Cambridge Apostles


Cambridge Apostles

The Cambridge Apostles, also known as the Cambridge Conversazione Society, is an elite intellectual secret society at the University of Cambridge founded in 1820 by George Tomlinson,fact|date=October 2008 a Cambridge student who went on to become the Bishop of Gibraltar.

The origin of the 'Apostles' nickname dates from the number, twelve, of their founders. Membership consists largely of undergraduates, though there have been graduate student members, and members who already hold university and college posts. The society traditionally drew most of its members from St John's, King's and Trinity Colleges, although this is no longer the case.

Activities and membership

The society is essentially a discussion group. Meetings are held once a week, traditionally on Saturday evenings, during which one member gives a prepared talk on a topic, which is later thrown open for discussion; during the meetings, members used to eat sardines on toast, called 'whales'. Women only gained acceptance into the society in the 1970s.

The Apostles retain a leather diary of their membership ('the book') stretching back to its founder, which includes handwritten notes about the topics each member has spoken on. It is included in the so-called "Ark," which is a collection of papers with some handwritten notes from the group's early days, about the topics members have spoken on, and the results of the division in which those present voted on the debate. It was a point of honour that the question voted on should bear only a tangential relationship to the matter debated. The members referred to as the "Apostles" are the active, usually undergraduate members; former members are called "angels". Undergraduates apply to become angels after graduating or being awarded a fellowship. Every few years, amid great secrecy, all the angels are invited to an Apostles' dinner at a Cambridge college. There used to be an annual dinner, usually held in London.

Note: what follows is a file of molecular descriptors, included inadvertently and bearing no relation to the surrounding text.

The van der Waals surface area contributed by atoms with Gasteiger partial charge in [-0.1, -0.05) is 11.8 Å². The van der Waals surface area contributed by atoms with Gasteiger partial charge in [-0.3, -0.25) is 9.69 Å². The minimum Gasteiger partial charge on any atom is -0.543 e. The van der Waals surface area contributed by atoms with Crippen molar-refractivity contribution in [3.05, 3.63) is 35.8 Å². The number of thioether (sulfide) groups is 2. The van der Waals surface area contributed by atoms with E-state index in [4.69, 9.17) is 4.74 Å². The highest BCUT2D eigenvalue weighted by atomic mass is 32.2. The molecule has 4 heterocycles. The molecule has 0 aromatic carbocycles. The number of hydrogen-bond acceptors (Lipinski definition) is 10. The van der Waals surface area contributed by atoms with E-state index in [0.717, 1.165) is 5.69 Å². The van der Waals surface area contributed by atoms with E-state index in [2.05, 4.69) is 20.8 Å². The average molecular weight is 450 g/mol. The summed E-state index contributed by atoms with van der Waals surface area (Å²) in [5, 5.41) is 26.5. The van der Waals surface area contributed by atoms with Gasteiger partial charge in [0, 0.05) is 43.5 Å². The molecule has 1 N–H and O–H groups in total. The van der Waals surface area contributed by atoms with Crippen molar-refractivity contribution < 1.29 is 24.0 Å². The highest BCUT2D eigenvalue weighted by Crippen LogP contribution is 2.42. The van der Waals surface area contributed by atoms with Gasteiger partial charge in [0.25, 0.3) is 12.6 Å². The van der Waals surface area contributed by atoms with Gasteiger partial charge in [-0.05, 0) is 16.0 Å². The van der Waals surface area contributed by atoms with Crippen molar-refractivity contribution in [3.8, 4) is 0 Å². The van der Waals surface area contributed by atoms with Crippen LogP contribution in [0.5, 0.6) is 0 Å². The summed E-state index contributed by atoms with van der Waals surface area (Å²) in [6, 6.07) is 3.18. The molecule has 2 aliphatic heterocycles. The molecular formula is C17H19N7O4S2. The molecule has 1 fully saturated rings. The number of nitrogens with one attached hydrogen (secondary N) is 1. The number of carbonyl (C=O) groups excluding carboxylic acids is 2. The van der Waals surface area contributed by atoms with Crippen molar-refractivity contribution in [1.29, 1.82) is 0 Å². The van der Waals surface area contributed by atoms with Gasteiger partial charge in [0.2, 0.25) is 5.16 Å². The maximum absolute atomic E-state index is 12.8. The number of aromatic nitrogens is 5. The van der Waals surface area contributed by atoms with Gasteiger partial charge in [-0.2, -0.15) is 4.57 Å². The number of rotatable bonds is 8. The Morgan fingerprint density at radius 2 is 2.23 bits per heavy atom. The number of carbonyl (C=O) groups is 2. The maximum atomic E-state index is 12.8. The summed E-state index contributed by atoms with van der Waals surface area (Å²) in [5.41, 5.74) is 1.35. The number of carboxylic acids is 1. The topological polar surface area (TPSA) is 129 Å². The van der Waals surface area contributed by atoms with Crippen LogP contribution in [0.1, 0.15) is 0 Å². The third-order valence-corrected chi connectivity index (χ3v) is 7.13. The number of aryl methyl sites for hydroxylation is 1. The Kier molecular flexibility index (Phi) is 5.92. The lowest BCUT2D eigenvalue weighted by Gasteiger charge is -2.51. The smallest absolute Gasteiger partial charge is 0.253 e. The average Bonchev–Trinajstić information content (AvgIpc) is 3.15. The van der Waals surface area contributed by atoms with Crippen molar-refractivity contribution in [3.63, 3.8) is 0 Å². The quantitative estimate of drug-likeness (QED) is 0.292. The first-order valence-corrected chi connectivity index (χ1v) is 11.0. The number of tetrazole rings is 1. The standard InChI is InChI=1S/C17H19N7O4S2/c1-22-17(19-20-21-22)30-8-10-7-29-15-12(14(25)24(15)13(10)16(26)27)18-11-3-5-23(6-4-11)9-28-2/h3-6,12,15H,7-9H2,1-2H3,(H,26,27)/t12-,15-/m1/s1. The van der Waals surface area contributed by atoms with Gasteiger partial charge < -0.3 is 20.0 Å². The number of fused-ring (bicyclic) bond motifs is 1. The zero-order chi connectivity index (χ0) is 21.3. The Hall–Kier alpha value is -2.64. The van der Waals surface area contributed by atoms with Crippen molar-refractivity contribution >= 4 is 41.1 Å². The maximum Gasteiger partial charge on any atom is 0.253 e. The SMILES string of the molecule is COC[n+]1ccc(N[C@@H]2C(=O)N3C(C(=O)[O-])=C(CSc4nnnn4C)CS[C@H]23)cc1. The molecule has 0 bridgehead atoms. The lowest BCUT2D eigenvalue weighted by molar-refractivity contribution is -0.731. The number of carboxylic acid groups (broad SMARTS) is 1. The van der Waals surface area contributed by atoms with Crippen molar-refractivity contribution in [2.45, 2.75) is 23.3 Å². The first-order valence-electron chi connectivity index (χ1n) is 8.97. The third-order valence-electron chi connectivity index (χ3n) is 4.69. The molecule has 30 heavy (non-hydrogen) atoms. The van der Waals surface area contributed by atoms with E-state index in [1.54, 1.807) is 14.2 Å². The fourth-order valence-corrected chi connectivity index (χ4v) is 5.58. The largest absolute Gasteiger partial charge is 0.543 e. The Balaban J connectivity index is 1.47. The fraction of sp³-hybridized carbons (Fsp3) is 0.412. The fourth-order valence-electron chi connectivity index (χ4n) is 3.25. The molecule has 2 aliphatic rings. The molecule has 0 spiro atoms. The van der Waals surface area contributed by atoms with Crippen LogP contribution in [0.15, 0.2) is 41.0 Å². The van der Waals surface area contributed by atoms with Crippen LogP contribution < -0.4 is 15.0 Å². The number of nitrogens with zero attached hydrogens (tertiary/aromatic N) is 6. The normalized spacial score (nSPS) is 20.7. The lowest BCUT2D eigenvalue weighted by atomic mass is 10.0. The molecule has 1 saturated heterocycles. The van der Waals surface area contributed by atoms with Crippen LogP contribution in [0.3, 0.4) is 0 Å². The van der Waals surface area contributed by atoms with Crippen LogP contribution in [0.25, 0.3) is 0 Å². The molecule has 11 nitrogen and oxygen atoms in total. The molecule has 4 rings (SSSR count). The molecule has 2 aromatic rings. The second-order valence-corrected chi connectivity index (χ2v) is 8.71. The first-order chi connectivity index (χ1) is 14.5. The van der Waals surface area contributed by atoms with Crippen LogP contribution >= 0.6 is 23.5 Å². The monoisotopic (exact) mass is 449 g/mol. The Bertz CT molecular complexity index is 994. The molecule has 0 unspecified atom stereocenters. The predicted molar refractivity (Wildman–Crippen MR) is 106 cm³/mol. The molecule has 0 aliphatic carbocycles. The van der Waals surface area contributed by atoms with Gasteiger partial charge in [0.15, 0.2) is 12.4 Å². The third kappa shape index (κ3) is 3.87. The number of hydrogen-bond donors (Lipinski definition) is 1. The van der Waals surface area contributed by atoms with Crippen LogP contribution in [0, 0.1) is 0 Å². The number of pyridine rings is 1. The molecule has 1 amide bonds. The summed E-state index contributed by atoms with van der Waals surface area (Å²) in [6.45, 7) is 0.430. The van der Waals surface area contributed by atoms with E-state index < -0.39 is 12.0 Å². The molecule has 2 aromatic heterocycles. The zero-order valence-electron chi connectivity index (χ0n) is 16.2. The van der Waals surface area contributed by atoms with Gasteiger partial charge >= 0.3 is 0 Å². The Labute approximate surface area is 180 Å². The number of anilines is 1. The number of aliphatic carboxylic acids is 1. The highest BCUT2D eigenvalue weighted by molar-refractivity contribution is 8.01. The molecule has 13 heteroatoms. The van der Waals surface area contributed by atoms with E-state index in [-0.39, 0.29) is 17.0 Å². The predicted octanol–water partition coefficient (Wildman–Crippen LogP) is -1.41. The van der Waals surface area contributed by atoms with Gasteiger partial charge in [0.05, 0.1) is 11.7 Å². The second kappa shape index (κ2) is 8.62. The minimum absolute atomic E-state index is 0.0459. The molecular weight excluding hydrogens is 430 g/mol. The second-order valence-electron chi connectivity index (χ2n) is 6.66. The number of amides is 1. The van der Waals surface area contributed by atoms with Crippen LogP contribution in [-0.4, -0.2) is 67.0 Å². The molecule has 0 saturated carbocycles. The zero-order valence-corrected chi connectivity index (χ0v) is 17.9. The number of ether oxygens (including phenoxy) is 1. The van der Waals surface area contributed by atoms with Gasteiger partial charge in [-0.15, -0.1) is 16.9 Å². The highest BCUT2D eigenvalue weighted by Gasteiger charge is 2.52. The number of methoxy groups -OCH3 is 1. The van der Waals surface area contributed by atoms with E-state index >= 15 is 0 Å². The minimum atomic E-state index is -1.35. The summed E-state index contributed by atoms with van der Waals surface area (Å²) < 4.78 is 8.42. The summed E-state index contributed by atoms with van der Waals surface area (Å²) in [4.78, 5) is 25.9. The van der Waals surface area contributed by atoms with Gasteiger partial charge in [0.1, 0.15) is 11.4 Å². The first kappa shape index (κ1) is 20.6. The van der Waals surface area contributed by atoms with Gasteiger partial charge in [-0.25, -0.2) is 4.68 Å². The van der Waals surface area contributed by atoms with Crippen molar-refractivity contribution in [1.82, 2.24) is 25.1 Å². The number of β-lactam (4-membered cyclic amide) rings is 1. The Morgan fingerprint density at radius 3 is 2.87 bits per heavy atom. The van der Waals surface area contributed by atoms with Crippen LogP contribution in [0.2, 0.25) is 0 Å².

Undergraduates being considered for membership are called "embryos" and are invited to "embryo parties", where members judge whether the student should be invited to join. The "embryos" attend these parties without knowing they are being considered for membership. Becoming an Apostle involves taking an oath of secrecy and listening to the reading of a curse, originally written by Apostle Fenton John Anthony Hort, the theologian, in or around 1851.

Former members have spoken of the life-long bond they feel toward one another. Henry Sidgwick, the philosopher, wrote of the Apostles in his memoirs that "the tie of attachment to this society is much the strongest corporate bond which I have known in my life."

Bloomsbury

The Apostles became well-known outside Cambridge in the years before the First World War with the rise to eminence of the group of intellectuals known as the Bloomsbury Group. John Maynard Keynes, Lytton Strachey and his brother James, G.E. Moore, and Rupert Brooke were all Apostles and subsequently prominent as members of Bloomsbury.

The Cambridge spy ring

The Apostles came to public attention again following the exposure of the Cambridge spy ring in 1951. At least four men with access to the top levels of government in Britain — two of them former Apostles — were found to have passed information to the KGB. The four known agents were Guy Burgess, an MI6 officer and secretary to the deputy foreign minister; Anthony Blunt, MI5 officer, director of the Courtauld Institute, and art adviser to the Queen; Donald MacLean, foreign office secretary; and Kim Philby, MI6 officer and journalist.

Although only four men were identified, there were rumors of a fifth man, a senior British intelligence officer, who was never found. Many stories linked this rumor to Victor Rothschild, another Apostle, who had supplied an apartment in London for some of the Cambridge spies to meet in, though there is no evidence that he knew about their spying activities. In 1963, American writer Michael Straight, also an Apostle, and later publisher of his family's "The New Republic" magazine, admitted to spying.